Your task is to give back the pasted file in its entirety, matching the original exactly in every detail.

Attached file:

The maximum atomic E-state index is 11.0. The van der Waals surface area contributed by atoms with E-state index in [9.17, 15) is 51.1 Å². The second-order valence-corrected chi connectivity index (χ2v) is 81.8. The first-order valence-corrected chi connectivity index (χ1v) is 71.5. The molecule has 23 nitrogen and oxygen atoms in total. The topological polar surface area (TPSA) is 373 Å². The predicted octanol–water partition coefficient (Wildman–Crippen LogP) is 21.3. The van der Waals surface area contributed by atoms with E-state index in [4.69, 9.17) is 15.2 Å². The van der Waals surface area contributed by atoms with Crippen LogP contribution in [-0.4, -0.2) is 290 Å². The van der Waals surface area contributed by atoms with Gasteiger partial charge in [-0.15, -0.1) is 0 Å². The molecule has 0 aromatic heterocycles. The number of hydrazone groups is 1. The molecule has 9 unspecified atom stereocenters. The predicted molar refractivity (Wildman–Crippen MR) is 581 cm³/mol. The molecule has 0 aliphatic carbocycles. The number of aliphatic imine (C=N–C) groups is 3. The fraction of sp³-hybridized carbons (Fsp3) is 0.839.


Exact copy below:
The maximum atomic E-state index is 11.0. The van der Waals surface area contributed by atoms with E-state index in [9.17, 15) is 51.1 Å². The second-order valence-corrected chi connectivity index (χ2v) is 81.8. The first-order valence-corrected chi connectivity index (χ1v) is 71.5. The molecule has 23 nitrogen and oxygen atoms in total. The topological polar surface area (TPSA) is 373 Å². The predicted octanol–water partition coefficient (Wildman–Crippen LogP) is 21.3. The van der Waals surface area contributed by atoms with E-state index in [4.69, 9.17) is 15.2 Å². The van der Waals surface area contributed by atoms with Crippen LogP contribution in [-0.4, -0.2) is 290 Å². The van der Waals surface area contributed by atoms with Gasteiger partial charge in [-0.15, -0.1) is 0 Å². The molecule has 0 aromatic heterocycles. The number of hydrazone groups is 1. The molecule has 9 unspecified atom stereocenters. The predicted molar refractivity (Wildman–Crippen MR) is 581 cm³/mol. The molecule has 0 aliphatic carbocycles. The number of aliphatic imine (C=N–C) groups is 3. The fraction of sp³-hybridized carbons (Fsp3) is 0.839.